There has been a lot going on at the Glen Head-Glenwood Business Association. The GHGWBA meets monthly for cocktails, dinner and a presentation at the Glen Head American Legion Post #336 building. Between meetings, the group is very active in its mission of promoting the interests of local business, encouraging people to shop locally, and making the community a better place to live and work.
Marty Napoleon, featured jazz pianist and resident of the Regency at Glen Cove, recently performed a series of jazz classics with bassist Bill Crow and drummer Ray Mosca for friends, family and invited guests at the Regency. The trio’s performance, titled Music from the Heart, included the classics Baby Won’t You Please Come Home, The Girl from Ipanema and Prelude to a Kiss, and was met with a standing ovation by the more than 150 guests in attendance.
The City of Glen Cove Planning Board held a public hearing Tuesday night at City Hall to consider an application for a special use and site plan to redevelop the property at Village Square. Glen Cove residents and business owners voiced their opinions on the Glen Cove Piazza project.
The plan is to redevelop the property into four buildings that are four- and five-stories high, consisting of 142 multi-family residential apartments and approximately 27,000 square feet of retail space. An additional 107 parking spaces will be added in underground garages, with intent to use the existing garages that are currently underutilized.
The Glenwood power plant is a familiar sight to anyone driving along the water, but what might not come to mind is how much it contributes to local taxes. If a plan proposed this past week to phase out the plant goes through, North Shore Schools Board would be looking at a 10 percent loss in revenue.
“We are facing a very serious situation,” North Shore Schools Board of Education President Dr. Igor Webb told the Record Pilot. “We do not yet have a full sense of the issues that might be involved. We just received this information last week… We are just beginning to try to figure out a strategy but the numbers are scary.”
Mayor Ralph V. Suozzi is kicking off his 2011 campaign for re-election with a dinner party at the Glen Cove Mansion on Monday, June 20 at 6 p.m. Running with Mayor Suozzi are his Glen Cove City Council team, including incumbent city council members: YMCA of Long Island CEO Mike Famiglietti, local insurance business owner Nick DiLeo, decorated veteran and former EMS chief Tony Jimenez, trial attorney Tim Tenke, and financial strategist Sean Dwyer. Council member Delia DeRiggi-Whitton is not seeking re-election. Longtime Glen Cove resident Martin Carmody, a design engineer, has been selected to join Suozzi’s team.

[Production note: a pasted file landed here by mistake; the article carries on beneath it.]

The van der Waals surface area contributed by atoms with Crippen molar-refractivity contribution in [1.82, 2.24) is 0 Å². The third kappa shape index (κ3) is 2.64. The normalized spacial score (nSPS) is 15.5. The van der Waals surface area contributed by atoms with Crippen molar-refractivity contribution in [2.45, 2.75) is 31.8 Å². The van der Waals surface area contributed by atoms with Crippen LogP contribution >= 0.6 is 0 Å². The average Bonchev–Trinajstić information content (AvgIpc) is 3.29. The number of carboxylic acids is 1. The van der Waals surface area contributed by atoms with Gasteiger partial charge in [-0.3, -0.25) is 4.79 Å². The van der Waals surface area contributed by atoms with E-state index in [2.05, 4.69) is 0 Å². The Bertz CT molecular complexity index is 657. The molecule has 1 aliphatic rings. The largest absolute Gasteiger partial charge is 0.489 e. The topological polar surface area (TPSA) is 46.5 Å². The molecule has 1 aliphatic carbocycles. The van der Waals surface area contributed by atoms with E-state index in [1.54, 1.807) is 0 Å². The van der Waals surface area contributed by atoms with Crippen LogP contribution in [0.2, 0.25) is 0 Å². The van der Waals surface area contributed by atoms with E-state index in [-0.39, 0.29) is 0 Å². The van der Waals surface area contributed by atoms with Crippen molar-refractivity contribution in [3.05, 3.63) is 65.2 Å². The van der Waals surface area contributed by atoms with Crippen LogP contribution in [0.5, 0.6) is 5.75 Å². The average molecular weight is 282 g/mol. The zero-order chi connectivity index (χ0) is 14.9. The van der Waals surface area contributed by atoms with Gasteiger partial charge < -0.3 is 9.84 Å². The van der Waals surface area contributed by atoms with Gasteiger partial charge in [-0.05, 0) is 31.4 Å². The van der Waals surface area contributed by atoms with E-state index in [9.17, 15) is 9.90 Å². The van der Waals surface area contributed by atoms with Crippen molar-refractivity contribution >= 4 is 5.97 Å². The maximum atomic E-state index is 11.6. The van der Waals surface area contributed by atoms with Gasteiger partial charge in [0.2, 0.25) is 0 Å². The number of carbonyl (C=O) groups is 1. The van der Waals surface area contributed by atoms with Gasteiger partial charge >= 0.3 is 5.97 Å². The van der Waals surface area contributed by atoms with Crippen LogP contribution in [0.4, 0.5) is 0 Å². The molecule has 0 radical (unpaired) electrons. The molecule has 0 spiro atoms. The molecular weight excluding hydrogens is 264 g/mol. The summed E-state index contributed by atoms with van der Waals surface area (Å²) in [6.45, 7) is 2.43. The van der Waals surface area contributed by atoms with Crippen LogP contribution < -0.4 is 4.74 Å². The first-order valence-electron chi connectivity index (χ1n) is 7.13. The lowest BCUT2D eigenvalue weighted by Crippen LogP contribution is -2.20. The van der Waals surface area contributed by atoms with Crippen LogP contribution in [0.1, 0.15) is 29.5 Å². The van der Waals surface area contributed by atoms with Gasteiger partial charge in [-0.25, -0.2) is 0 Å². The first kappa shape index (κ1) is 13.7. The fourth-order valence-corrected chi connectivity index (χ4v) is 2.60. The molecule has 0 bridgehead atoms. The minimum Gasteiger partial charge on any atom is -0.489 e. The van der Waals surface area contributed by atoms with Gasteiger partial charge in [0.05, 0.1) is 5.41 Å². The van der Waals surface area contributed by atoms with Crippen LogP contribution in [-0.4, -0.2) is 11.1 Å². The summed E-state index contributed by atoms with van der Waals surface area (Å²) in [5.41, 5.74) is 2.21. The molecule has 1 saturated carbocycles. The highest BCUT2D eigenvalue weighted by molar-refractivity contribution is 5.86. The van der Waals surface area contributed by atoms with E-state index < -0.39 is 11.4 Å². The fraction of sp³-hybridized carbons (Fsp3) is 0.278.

Robert Germino (former captain in the United States Marine Corps, Iraq veteran, board member of the not-for-profit Semper4Soldiers, and 2010 candidate for State Assembly District 13) is the Republican candidate for Nassau County Legislature. The Nassau County Republican Committee nominated him for the current County Legislative District 18 that includes Glen Cove, Sea Cliff, Bayville, Locust Valley, Brookville, Glen Head, Greenvale, and Jericho.
The school year is soon coming to a close, but the Glen Cove School District is still working hard to prepare for the next school year. Several curriculum topics were discussed at Monday night’s Board of Education meeting held at Robert M. Finley Middle School, including new courses for next year and the sixth grade honors program, which was implemented last year.
In a room filled with family, friends and supporters, Glen Cove Councilwoman Delia DeRiggi-Whitton recently held a meeting at Page One restaurant in Glen Cove to announce that she had been asked by County Legislator Diane Yatauro of the 18th district to run for her position when she retires, after serving since 2003.
Twenty-one gun salutes are a naval tradition that date back to the age of sail, when a salute was fired by a man-of-war entering a foreign harbor to show that its guns were not loaded and, thus, was entering on friendly terms. It later evolved into a 21-gun salute for dignitaries and heads of state that were visiting naval vessels. After the Civil War, both Army and Naval installations equipped with cannon would fire 21-gun salutes on two National Holidays—on Memorial Day and July 4th. Today, Naval installations and ships equipped with saluting batteries fire a 21 minute-gun salute on Memorial Day, with the first shot commencing at precisely noon, and the last shot ending at 12:20 p.m. The Navy fires an additional 21-gun salute on George Washington’s birthday.
Local communities showed enthusiasm this weekend for the spirit of Memorial Day, coming out in great numbers for three big parades and ceremonies that delivereone message, as Abraham Lincoln while dedicating the Soldiers’ National Cemetery put it: “…from these honored dead we take increased devotion to that cause for which they gave the last full measure of devotion; that we here highly resolve that these dead shall not have died in vain.”
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